"Vanquish" is an example of the sort of pandemic-friendly filmmaking that, for a while, it looked like we were going to be stuck with but hopefully won't be.

A small cast of actors appears alone or in small pods and moves around as little as possible. Its star, Morgan Freeman, never even leaves his character's house (presumably, a big canister of bacterial wipes is always just out of camera range). He plays Damon, a former police officer who uses a wheelchair and whose life seems to have been plucked from a video game. He kidnaps the daughter of caregiver Victoria (Ruby Rose) in order to force Victoria to kill a bunch of gangsters who have the goods on him.

Much of that sounds ridiculous but "Vanquish" — which shares a name with an unrelated role-play video game and includes a series of violent scenarios that feel video-game-ish — gets even more ridiculous when it tries to explain itself.

Victoria, it turns out, is a former drug courier. This apparently gave her experience at taking out goons, which apparently is a good skill to have in the home health care industry. And, although the movie leans hard on Freeman's avuncular quality, we're supposed to forgive Damon's endangerment of women and children because he's in a really tough spot.

Freeman and Rose are fine in the movie, even if the best that can be said about it is that it kept capable actors busy while they waited for something better to come along, and Patrick Muldoon is surprisingly effective as an evil sleaze. But, elsewhere on the cast list, there are hints that adding a COVID-19 safety line-item to the budget resulted in slashing the money available for actors.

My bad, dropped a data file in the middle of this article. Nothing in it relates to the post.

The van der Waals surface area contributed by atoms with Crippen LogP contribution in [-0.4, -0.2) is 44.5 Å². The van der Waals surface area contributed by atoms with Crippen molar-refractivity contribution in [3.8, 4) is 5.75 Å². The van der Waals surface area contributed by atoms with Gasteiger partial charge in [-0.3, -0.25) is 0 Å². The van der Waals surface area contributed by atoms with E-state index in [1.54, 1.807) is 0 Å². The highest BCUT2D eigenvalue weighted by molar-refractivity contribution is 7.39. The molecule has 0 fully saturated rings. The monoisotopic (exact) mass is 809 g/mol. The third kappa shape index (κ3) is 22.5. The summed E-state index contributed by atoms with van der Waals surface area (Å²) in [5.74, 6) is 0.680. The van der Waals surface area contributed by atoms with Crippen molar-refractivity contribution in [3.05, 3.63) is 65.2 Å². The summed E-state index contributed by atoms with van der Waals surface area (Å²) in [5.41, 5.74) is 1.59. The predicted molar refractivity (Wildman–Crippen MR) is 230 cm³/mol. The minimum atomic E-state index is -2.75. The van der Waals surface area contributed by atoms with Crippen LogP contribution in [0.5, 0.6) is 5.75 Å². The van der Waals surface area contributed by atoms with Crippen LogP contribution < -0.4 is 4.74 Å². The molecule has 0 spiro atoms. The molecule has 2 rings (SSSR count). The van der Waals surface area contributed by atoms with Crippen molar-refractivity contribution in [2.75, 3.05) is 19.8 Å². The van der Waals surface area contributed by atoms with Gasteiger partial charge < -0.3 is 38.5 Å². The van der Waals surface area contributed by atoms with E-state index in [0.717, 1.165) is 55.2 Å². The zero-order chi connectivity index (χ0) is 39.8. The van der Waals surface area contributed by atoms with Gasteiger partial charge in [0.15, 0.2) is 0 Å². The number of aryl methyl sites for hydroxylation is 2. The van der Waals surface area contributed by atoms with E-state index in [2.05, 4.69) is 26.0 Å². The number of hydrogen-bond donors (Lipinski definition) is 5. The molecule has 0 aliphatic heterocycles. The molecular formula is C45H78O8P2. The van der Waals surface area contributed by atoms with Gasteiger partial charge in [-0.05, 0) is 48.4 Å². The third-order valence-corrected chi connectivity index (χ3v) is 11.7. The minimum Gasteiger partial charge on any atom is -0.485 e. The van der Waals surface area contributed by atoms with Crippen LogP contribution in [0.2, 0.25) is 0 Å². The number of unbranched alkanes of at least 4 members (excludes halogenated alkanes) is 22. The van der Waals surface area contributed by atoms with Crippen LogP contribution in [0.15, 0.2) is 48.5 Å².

Whereas the scenes with those three leads work pretty well, a handful of sequences in which a variety of toughs meet to discuss their options are laughably bad because the actors can barely string together complete sentences. Seriously, you've seen more credible "gangsters" shooting dice in high school productions of "Guys and Dolls."

The effect is almost like flipping between two channels. One shows a fairly competent, if unspecial, action movie with real actors and the other features an amateurish, cable-access thingamajig that some pals made in between filming city council meetings.

Director George Gallo doesn't seem to have been much help to the latter group but he keeps things moving, bringing energy to the eliminate-the-gangsters sequences.

Overall, this is a pandemic project that I suspect will be like the virus itself, in that everybody involved will be relieved to see it in their rearview mirrors.

Chris Hewitt • 612-673-4367